Caring for an aging or ill loved one requires an almost expert ability to multi-task. The endless list of demands including coordinating care schedules, identifying safety hazards, managing complicated medications and staying up-to-date and informed can often leave caregivers overwhelmed and burnt out. Although it can be intimidating, technology can help to simplify some of these tasks and solve common caregiver challenges. If you are caring for a loved one, here are a few innovations you may want to consider:
Smart Home Technology
A connected smart home can allow your loved one to do things like turn off the lights, play music, adjust the temperature and control the television with simple voice commands. There are many different price points in smart home devices, but some such as Amazon Echo or Google Home are relatively inexpensive and easy-to-use and can be connected to other smart home equipment around the house. This can be as simple as plugging your appliances into smart plugs or it could involve a bigger investment in partner devices. This technology can be particularly beneficial if your loved one has any mobility, vision or other impairments. It can also make your own caring tasks significantly more efficient.
Health Sharing Apps
It can be time-consuming as a primary caregiver to manage things like updating your care circle, storing and organizing health information or keeping track of respite care. Apps specifically designed for caregivers like Carely Family Caring App, Lotsa Helping Hands or CaringBridge may be able to streamline these demands. Although each app is different, these programs offer a safe and secure place to store legal, financial and other essential documents, keep track of medical appointments, schedule meal trains and care calendars, connect with your support network or post centralized health updates. Most of these apps are free and function very well, but some of the more advanced versions come with a fee attached.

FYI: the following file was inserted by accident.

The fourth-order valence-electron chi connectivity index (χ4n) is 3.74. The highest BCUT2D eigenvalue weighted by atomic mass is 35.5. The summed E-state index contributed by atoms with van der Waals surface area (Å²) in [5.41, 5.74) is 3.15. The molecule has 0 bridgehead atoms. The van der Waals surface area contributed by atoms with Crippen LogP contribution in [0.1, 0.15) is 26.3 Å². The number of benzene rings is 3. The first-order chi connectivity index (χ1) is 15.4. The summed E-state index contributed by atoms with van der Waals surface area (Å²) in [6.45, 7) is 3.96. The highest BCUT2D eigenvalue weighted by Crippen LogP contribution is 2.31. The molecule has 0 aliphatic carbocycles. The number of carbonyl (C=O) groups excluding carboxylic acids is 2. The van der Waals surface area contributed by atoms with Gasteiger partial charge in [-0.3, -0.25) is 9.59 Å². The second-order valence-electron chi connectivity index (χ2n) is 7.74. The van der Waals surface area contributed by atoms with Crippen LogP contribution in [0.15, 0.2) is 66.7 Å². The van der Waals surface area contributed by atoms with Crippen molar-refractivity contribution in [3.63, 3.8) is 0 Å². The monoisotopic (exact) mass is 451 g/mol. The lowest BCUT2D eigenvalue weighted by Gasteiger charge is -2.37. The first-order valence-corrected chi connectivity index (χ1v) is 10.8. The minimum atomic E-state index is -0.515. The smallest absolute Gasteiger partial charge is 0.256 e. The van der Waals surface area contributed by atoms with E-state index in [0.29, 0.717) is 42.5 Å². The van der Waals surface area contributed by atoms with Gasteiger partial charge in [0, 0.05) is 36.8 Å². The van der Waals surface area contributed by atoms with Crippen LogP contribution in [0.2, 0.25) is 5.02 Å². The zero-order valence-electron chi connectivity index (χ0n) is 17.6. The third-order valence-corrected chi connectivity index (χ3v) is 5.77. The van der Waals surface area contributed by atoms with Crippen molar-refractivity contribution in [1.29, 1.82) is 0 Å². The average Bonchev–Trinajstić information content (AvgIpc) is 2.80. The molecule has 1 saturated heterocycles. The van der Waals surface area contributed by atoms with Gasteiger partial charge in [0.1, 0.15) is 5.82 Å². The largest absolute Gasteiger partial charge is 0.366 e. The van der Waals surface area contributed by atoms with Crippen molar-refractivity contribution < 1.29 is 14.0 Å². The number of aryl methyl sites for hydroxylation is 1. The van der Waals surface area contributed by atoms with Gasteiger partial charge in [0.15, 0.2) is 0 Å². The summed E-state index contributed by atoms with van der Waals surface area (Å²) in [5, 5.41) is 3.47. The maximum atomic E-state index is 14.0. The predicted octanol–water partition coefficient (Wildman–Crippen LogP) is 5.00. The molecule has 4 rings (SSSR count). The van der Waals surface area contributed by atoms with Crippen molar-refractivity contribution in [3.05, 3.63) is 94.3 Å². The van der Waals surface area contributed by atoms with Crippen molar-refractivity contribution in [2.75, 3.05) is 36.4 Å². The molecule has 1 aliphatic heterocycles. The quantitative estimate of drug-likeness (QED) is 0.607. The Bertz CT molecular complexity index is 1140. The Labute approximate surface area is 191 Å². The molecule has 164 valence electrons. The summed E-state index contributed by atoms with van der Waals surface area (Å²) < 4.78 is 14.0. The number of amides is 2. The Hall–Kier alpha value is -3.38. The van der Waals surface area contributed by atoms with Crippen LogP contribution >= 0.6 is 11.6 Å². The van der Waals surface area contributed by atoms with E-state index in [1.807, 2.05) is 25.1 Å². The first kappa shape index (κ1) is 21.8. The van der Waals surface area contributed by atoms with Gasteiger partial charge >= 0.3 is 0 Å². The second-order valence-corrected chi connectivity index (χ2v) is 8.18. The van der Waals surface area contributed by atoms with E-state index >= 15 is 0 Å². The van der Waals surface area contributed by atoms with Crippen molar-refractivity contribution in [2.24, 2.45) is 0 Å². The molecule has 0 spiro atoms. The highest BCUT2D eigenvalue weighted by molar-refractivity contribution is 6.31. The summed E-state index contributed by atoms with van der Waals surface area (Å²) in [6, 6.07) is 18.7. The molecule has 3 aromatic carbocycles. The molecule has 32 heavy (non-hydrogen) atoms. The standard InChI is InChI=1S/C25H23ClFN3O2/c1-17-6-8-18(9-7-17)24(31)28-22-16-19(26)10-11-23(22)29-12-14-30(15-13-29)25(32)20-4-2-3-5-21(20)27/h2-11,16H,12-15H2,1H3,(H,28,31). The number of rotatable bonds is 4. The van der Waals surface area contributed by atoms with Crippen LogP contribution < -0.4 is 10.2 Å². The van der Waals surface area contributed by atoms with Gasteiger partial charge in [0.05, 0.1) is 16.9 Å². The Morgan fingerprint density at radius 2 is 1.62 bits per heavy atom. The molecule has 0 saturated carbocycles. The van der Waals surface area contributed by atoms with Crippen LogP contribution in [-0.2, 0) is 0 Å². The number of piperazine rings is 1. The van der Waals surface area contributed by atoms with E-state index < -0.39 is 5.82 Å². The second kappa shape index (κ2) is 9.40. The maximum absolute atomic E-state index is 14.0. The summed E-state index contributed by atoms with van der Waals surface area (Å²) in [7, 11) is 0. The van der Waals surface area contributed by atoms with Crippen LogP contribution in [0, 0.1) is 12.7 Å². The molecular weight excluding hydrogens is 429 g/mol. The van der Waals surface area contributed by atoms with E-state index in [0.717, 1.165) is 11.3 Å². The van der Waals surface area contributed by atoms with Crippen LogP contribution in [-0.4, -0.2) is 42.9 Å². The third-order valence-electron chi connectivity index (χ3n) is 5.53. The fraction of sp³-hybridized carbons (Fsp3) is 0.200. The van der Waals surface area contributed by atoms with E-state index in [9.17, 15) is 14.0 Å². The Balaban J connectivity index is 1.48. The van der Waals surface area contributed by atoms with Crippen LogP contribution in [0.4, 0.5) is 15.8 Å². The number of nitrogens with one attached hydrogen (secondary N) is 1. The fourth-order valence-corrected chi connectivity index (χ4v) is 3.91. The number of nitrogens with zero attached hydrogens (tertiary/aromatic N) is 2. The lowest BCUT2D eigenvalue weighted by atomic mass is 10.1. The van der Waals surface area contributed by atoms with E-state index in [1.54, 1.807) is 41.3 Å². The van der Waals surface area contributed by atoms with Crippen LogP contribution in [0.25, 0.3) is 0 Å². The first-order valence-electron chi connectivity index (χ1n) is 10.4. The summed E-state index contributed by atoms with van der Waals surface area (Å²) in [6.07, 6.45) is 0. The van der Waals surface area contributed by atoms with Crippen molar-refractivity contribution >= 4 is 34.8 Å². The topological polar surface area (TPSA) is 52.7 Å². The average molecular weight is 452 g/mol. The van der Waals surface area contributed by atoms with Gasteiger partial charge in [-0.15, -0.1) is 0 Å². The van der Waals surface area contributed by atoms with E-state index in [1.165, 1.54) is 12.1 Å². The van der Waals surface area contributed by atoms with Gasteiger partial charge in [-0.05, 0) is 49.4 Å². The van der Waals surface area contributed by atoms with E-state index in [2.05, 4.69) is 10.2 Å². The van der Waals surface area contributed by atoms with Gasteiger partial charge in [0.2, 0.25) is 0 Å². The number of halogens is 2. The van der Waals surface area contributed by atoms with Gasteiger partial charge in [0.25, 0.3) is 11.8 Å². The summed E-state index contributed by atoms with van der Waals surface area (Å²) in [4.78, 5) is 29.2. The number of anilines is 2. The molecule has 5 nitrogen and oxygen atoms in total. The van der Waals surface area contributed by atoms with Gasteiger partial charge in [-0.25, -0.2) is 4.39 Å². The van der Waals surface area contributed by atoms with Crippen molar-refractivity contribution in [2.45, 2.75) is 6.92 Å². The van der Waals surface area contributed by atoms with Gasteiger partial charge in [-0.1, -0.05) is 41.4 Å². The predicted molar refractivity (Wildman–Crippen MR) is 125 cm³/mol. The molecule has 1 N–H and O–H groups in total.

Keeping track of medications is one of the more challenging caregiving responsibilities—especially if you are supporting an older adult with memory challenges or multiple health concerns. Ranging from more expensive prescription dispensers like MedMinder that release medication doses at scheduled times to free apps like MediSafe that offer medication alerts, record missed doses and track refills, these technologies can help to prevent medication errors that are unfortunately common and dangerous.
Personal Emergency Response Systems
Falls and other medical emergencies are very concerning for older loved ones and the people that care for them. Research shows that the amount of time after an injury before a person receives assistance has a direct impact on hospitalizations and recovery time. Medical alert devices can be pendants or wristbands with emergency call buttons or more advanced systems that detect falls and automatically activate and call emergency services. These systems may involve a monthly fee but can help your loved one remain independent at home and offer you peace of mind. Just make sure that you select a medical alert company with positive customer reviews and with local monitoring centres.
Wandering is a common and dangerous dementia-related behaviour that can be a very serious concern for caregivers. Some people may not feel comfortable with tracking devices, but technology specifically designed for dementia patients is available if wandering becomes a significant problem. Wearable GPS trackers can be attached to the wrist, clothing or inserted into shoes and connected to a smartphone to help you find your loved one quickly. Some devices can even be set to alert you if your loved one leaves a certain geographic area.
With an aging population and a dramatic increase in unpaid caregivers, caregiving technology continues to improve. Although you may feel overwhelmed by the initial cost and time commitment, finding the right technology to support your day-to-day demands and your loved one’s independence can be life-changing.